Saturday, May 24, 2008

David A. Hollinger on alliance with liberal religion

By David A. Hollinger

Recently I reviewed on this blog Hollinger's essay collection Science, Jews and Secular Culture. The essay cited above can be found on a site rich in resources:

Institute for the Study of Secularism in Society and Culture (ISSSC).

I haven't kept up with the development of Hollinger's intellectual career, so I don't have a full picture yet as to what he is all about. In this essay, Hollinger advocates an alliance with liberal religionists, adding the proviso that instead of proscribing debates over religion in favor of cooperative efforts on other social issues, religion itself should be debated in the public sphere in hopes of winning over religionists to the more benign, liberal side of religion.

I have some reservations about Hollinger's formulation. America's civic religion has deteriorated badly ever since Jimmy Carter announced he was born again, something I had never heard of before he showed up on the national scene to destroy the Democratic Party from within. American civic religion was already excessively pumped up since the onset of the Cold War, albeit slightly moderated by the invocation of a fictitious Judaeo-Christian tradition on the part of Eisenhower and others which covered up the inherent anti-Semitism of a Christian nation. But from the moment JFK declared the absolute separation of church and state in 1960, secularism was on the upswing. Then, any specific discussion of religious issues was safely kept out of sight so that public business, including popular culture via television (with the exception of Billy Graham's noxious crusades), could be conducted with minimal turbulence. But as what Americans call liberalism broke down in the late '70s, so the secular bourgeois democratic consensus was dealt a serious blow with the rise of the New Right and the election of Reagan. And with the dumbed-down millennium and Baby Bush's coup d'etat, the Constitution as well as secular democracy has been converted to toilet paper. Now the Democratic Party is a party of faith. The religious left has now become dangerously theocratic.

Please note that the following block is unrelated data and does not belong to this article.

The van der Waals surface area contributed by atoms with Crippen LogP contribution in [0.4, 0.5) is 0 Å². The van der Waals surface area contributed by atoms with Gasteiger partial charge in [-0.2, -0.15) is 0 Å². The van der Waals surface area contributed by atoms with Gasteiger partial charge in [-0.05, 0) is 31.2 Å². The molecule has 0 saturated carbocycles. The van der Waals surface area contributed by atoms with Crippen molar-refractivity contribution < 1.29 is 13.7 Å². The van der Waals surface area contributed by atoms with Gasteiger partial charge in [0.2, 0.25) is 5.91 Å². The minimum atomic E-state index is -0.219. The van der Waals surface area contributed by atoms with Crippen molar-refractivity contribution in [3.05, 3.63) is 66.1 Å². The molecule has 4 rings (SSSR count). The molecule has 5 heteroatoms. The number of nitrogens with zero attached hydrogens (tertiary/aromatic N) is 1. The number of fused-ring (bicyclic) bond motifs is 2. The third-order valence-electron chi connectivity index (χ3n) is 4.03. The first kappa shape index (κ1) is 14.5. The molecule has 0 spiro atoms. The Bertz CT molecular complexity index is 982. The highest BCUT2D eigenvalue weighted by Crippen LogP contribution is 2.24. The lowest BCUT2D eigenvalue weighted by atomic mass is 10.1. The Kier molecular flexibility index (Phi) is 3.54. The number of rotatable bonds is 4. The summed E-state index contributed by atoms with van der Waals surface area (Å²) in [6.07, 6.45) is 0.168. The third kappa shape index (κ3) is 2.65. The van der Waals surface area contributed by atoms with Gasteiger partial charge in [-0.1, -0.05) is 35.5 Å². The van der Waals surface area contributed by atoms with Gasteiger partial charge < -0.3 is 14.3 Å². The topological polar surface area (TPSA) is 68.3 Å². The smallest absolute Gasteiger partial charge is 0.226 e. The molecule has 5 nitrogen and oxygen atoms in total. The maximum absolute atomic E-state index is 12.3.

So what to say about Hollinger's proposal? I think religion should be excluded from policy discourse if not from public discourse, unless we plan to reinstitute the Middle Ages, withcraft trials, and similar intrusions into public business on a supernaturalist basis. Democracy cannot live where any other than rationally discussable and accountable propositions are the objects of public policy debate under the tacit assumption of a naturalistic universe, whatevcer private beliefs are held. This question was seemingly settled a long time ago, but ever since the New Right got a foothold in the media, secular debate becomes tied up with Biblical interpretation. If you remember, for example, Phil Donahue's engagement with the likes of Jerry Falwell, you will have an apt reference point. Religious discourse should be militantly excluded from the political sphere, and if it the issue comes up, the justification for excluding it should be the inherent authoritarian and theocratic nature of injecting religious belief into the political/legal system. Religious issues should be publicly debated in fora specficially tailored to such discussions, but religion should be persona non grata in the political sphere.

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